But stop reading me. Go read Mark. I can’t remember the last piece I read that was this good about the history of digital news.

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On more than one occasion, reporters have screwed up facts when writing about me. At least once I knew I was misquoted. So I have some empathy for Washington Post reporter Daniel de Vise, who is being taken to task for his fact-checking technique.

Getting our facts straight should be a top priority of every journalist. We get them wrong more often than we know (I usually have not corrected the journalists who reported inaccurately about me). We should weigh all factors in considering efforts to ensure accuracy.

As recounted in a story by the Texas Observer, de Vise emailed an unpublished draft of a story to University of Texas officials, inviting them to raise with him any concerns they had about it. The Observer obtained copies of emails between de Vise and university officials through an open records request and quoted extensively from the emails, which indicated this was a common practice for de Vise.

A Thursday memo to the Post staff from Editor Marcus Brauchli, reported by Jim Romenesko, makes clear that Post reporters should not share drafts of stories with sources except with Brauchli’s permission.

I question de Vise’s judgment, and I would have handled things differently. But people who reject the notion of sharing a story in advance with a source as unethical are trying to simplify journalism ethics to matters of black and white. Way too often journalism ethics are murky shades of gray or any of the many colors of the rainbow. We often wish life were simple. But it’s not, especially in many of the tough questions of journalism ethics.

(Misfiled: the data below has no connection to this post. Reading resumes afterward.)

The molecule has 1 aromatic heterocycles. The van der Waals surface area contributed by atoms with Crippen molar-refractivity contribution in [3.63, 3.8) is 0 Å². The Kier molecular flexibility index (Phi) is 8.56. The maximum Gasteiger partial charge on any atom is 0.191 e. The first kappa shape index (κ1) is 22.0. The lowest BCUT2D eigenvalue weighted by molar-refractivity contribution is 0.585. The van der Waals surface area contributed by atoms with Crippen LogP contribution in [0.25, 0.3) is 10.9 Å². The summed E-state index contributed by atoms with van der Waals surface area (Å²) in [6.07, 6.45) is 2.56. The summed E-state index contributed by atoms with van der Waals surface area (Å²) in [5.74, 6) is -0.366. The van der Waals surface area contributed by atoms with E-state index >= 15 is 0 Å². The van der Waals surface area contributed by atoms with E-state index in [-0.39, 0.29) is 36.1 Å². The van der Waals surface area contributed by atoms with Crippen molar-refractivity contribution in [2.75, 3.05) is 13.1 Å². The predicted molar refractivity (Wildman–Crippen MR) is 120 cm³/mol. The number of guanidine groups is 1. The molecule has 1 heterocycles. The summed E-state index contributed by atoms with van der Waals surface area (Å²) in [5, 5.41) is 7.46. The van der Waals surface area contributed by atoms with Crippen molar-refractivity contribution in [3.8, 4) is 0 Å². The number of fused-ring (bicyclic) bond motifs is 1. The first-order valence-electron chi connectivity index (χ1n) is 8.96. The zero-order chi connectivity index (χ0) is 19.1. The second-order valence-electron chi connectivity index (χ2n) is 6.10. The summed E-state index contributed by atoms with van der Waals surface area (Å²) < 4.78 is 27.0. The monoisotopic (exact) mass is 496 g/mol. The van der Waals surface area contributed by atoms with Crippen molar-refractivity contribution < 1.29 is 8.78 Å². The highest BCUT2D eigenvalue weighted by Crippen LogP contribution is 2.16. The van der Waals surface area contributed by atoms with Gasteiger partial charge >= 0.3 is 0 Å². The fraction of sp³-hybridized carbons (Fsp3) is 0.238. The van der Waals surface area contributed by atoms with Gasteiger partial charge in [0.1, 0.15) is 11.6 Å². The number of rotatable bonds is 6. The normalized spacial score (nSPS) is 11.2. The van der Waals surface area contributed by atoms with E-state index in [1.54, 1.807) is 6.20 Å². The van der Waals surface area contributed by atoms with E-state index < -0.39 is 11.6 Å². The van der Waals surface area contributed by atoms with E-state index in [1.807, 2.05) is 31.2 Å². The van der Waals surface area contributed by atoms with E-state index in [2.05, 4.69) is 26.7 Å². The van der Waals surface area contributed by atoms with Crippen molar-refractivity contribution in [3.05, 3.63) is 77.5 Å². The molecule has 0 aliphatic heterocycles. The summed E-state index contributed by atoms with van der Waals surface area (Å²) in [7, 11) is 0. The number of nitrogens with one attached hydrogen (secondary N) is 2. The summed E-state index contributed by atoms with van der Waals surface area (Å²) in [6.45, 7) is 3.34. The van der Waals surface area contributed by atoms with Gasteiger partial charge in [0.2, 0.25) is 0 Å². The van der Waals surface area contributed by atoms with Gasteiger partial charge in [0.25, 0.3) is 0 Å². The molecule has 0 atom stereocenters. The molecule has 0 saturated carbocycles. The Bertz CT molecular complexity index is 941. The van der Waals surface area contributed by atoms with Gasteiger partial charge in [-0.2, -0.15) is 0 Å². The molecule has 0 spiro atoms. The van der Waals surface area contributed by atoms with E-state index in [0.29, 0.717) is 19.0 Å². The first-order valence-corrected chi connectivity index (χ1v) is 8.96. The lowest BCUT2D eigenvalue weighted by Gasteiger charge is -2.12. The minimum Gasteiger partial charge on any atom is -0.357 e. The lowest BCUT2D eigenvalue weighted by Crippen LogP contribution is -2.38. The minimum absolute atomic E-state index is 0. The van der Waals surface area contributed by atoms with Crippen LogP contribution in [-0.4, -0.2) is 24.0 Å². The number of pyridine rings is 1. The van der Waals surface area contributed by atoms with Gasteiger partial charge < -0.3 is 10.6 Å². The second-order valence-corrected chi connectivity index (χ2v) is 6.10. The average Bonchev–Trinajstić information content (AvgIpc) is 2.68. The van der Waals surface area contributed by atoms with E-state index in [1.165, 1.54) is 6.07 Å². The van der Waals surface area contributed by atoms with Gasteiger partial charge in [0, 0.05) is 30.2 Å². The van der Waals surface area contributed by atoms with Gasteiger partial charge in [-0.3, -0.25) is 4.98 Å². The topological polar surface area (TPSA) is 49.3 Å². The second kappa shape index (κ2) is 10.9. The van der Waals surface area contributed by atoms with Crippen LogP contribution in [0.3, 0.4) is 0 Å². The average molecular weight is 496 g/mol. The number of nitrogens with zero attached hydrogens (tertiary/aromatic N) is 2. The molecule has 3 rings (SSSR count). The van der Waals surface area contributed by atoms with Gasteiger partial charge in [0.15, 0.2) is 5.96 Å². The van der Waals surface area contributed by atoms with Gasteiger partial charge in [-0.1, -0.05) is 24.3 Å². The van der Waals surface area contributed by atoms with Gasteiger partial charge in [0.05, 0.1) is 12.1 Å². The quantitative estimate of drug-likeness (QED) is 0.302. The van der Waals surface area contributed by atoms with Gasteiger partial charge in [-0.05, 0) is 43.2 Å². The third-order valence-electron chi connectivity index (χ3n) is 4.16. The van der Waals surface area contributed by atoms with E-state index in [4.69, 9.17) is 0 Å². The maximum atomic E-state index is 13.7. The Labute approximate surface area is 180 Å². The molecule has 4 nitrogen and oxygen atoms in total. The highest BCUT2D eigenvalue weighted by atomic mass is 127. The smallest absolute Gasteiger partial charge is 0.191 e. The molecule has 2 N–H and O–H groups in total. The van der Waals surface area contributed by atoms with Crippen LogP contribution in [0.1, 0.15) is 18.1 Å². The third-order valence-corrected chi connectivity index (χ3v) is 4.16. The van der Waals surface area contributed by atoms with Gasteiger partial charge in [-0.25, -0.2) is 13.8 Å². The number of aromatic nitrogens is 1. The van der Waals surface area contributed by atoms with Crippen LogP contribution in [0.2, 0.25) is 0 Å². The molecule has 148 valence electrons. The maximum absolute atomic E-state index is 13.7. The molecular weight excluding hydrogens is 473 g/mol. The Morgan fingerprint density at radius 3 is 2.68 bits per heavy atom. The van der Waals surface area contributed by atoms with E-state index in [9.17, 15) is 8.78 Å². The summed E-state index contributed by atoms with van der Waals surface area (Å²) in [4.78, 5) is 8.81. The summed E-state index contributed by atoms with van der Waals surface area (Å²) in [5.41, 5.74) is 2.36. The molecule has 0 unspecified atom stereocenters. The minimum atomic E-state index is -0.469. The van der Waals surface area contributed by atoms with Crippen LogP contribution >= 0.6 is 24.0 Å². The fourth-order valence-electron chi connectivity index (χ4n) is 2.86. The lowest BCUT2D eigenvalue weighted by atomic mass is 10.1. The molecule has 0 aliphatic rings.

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Just a quick post to call your attention to John Paton’s blunt but accurate appraisal of the Advance Publications’ cutbacks in staff and print frequency.

As has been extensively chronicled (including by me), Advance cut the staff of the New Orleans Times-Picayune and cut the newspaper back from daily publication to three times a week.

John acknowledges that Advance handled the whole move poorly, chewing up a lot of goodwill. But, he says, “I support them because their industry is my industry and it will not survive without dramatic, difficult and bloody change.”